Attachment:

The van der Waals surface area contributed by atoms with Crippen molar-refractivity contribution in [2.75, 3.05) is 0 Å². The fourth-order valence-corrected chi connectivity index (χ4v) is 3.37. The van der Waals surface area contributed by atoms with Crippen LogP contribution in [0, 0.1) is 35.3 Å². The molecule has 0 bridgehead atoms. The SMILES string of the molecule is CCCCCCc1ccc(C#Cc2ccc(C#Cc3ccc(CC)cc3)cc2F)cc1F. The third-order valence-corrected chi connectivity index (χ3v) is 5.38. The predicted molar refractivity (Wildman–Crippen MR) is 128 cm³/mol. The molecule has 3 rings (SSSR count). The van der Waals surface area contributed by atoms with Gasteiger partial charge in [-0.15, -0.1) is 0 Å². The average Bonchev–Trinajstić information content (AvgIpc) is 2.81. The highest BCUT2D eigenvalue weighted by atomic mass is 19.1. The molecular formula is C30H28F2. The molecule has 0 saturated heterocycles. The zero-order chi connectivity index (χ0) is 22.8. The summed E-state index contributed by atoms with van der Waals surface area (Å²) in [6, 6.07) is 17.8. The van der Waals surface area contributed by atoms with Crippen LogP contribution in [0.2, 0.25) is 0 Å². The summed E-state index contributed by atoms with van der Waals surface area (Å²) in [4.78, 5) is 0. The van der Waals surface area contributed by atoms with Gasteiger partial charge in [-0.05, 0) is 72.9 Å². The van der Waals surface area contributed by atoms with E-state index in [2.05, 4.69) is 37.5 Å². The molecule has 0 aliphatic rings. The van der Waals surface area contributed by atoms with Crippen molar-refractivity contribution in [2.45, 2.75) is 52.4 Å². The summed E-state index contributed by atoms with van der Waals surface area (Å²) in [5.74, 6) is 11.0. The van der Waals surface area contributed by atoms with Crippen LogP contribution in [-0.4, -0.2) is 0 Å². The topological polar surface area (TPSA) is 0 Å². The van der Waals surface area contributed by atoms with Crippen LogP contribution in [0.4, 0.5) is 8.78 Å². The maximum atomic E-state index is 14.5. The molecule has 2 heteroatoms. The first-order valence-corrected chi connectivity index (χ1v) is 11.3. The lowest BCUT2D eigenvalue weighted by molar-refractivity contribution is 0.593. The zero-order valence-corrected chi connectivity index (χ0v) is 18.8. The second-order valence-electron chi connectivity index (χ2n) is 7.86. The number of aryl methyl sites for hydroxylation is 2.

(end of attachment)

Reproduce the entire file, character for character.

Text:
The van der Waals surface area contributed by atoms with Crippen molar-refractivity contribution in [2.75, 3.05) is 0 Å². The fourth-order valence-corrected chi connectivity index (χ4v) is 3.37. The van der Waals surface area contributed by atoms with Crippen LogP contribution in [0, 0.1) is 35.3 Å². The molecule has 0 bridgehead atoms. The SMILES string of the molecule is CCCCCCc1ccc(C#Cc2ccc(C#Cc3ccc(CC)cc3)cc2F)cc1F. The third-order valence-corrected chi connectivity index (χ3v) is 5.38. The predicted molar refractivity (Wildman–Crippen MR) is 128 cm³/mol. The molecule has 3 rings (SSSR count). The van der Waals surface area contributed by atoms with Gasteiger partial charge in [-0.15, -0.1) is 0 Å². The average Bonchev–Trinajstić information content (AvgIpc) is 2.81. The highest BCUT2D eigenvalue weighted by atomic mass is 19.1. The molecular formula is C30H28F2. The molecule has 0 saturated heterocycles. The zero-order chi connectivity index (χ0) is 22.8. The summed E-state index contributed by atoms with van der Waals surface area (Å²) in [6, 6.07) is 17.8. The van der Waals surface area contributed by atoms with Crippen LogP contribution in [0.2, 0.25) is 0 Å². The summed E-state index contributed by atoms with van der Waals surface area (Å²) in [4.78, 5) is 0. The van der Waals surface area contributed by atoms with Gasteiger partial charge in [-0.05, 0) is 72.9 Å². The van der Waals surface area contributed by atoms with E-state index in [2.05, 4.69) is 37.5 Å². The molecule has 0 aliphatic rings. The van der Waals surface area contributed by atoms with Crippen molar-refractivity contribution in [2.45, 2.75) is 52.4 Å². The summed E-state index contributed by atoms with van der Waals surface area (Å²) in [5.74, 6) is 11.0. The van der Waals surface area contributed by atoms with Crippen LogP contribution in [-0.4, -0.2) is 0 Å². The topological polar surface area (TPSA) is 0 Å². The van der Waals surface area contributed by atoms with Crippen LogP contribution in [0.4, 0.5) is 8.78 Å². The maximum atomic E-state index is 14.5. The molecule has 2 heteroatoms. The first-order valence-corrected chi connectivity index (χ1v) is 11.3. The lowest BCUT2D eigenvalue weighted by molar-refractivity contribution is 0.593. The zero-order valence-corrected chi connectivity index (χ0v) is 18.8. The second-order valence-electron chi connectivity index (χ2n) is 7.86. The number of aryl methyl sites for hydroxylation is 2.